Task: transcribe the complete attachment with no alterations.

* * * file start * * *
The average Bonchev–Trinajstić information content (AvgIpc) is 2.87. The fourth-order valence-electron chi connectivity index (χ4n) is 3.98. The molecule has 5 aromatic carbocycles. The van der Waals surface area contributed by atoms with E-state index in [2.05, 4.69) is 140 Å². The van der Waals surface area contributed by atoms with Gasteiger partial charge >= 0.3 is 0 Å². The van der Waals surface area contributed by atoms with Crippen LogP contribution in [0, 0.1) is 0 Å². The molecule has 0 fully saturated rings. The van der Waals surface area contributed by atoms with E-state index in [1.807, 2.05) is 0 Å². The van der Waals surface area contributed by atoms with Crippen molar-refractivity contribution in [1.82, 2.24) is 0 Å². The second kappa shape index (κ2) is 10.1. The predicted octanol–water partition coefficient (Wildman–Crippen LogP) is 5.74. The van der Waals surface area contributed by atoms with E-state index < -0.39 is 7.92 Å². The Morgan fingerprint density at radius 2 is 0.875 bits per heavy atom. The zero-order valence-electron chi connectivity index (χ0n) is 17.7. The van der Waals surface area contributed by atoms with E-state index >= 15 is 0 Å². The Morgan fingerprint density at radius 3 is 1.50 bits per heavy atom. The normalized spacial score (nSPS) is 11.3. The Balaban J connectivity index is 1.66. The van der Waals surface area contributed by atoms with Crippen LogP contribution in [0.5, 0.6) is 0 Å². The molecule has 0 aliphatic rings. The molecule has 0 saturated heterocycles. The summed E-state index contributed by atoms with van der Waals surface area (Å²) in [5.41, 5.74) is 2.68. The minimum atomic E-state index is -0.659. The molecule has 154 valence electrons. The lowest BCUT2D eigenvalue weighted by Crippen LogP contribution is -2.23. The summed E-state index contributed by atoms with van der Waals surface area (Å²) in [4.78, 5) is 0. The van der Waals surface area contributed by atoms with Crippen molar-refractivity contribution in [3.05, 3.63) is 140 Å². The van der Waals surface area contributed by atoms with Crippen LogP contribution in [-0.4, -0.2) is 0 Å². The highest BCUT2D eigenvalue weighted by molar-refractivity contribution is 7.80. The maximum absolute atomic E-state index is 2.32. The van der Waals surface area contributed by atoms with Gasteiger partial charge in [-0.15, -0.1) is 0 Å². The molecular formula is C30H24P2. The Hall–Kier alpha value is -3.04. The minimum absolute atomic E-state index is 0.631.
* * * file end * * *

The average Bonchev–Trinajstić information content (AvgIpc) is 2.87. The fourth-order valence-electron chi connectivity index (χ4n) is 3.98. The molecule has 5 aromatic carbocycles. The van der Waals surface area contributed by atoms with E-state index in [2.05, 4.69) is 140 Å². The van der Waals surface area contributed by atoms with Gasteiger partial charge >= 0.3 is 0 Å². The van der Waals surface area contributed by atoms with Crippen LogP contribution in [0, 0.1) is 0 Å². The molecule has 0 fully saturated rings. The van der Waals surface area contributed by atoms with E-state index in [1.807, 2.05) is 0 Å². The van der Waals surface area contributed by atoms with Crippen molar-refractivity contribution in [1.82, 2.24) is 0 Å². The second kappa shape index (κ2) is 10.1. The predicted octanol–water partition coefficient (Wildman–Crippen LogP) is 5.74. The van der Waals surface area contributed by atoms with E-state index < -0.39 is 7.92 Å². The Morgan fingerprint density at radius 2 is 0.875 bits per heavy atom. The zero-order valence-electron chi connectivity index (χ0n) is 17.7. The van der Waals surface area contributed by atoms with E-state index >= 15 is 0 Å². The Morgan fingerprint density at radius 3 is 1.50 bits per heavy atom. The normalized spacial score (nSPS) is 11.3. The Balaban J connectivity index is 1.66. The van der Waals surface area contributed by atoms with Crippen LogP contribution in [0.5, 0.6) is 0 Å². The molecule has 0 aliphatic rings. The molecule has 0 saturated heterocycles. The summed E-state index contributed by atoms with van der Waals surface area (Å²) in [5.41, 5.74) is 2.68. The minimum atomic E-state index is -0.659. The molecule has 154 valence electrons. The lowest BCUT2D eigenvalue weighted by Crippen LogP contribution is -2.23. The summed E-state index contributed by atoms with van der Waals surface area (Å²) in [4.78, 5) is 0. The van der Waals surface area contributed by atoms with Crippen molar-refractivity contribution in [3.05, 3.63) is 140 Å². The van der Waals surface area contributed by atoms with Crippen LogP contribution in [-0.4, -0.2) is 0 Å². The highest BCUT2D eigenvalue weighted by molar-refractivity contribution is 7.80. The maximum absolute atomic E-state index is 2.32. The van der Waals surface area contributed by atoms with Gasteiger partial charge in [-0.15, -0.1) is 0 Å². The molecular formula is C30H24P2. The Hall–Kier alpha value is -3.04. The minimum absolute atomic E-state index is 0.631.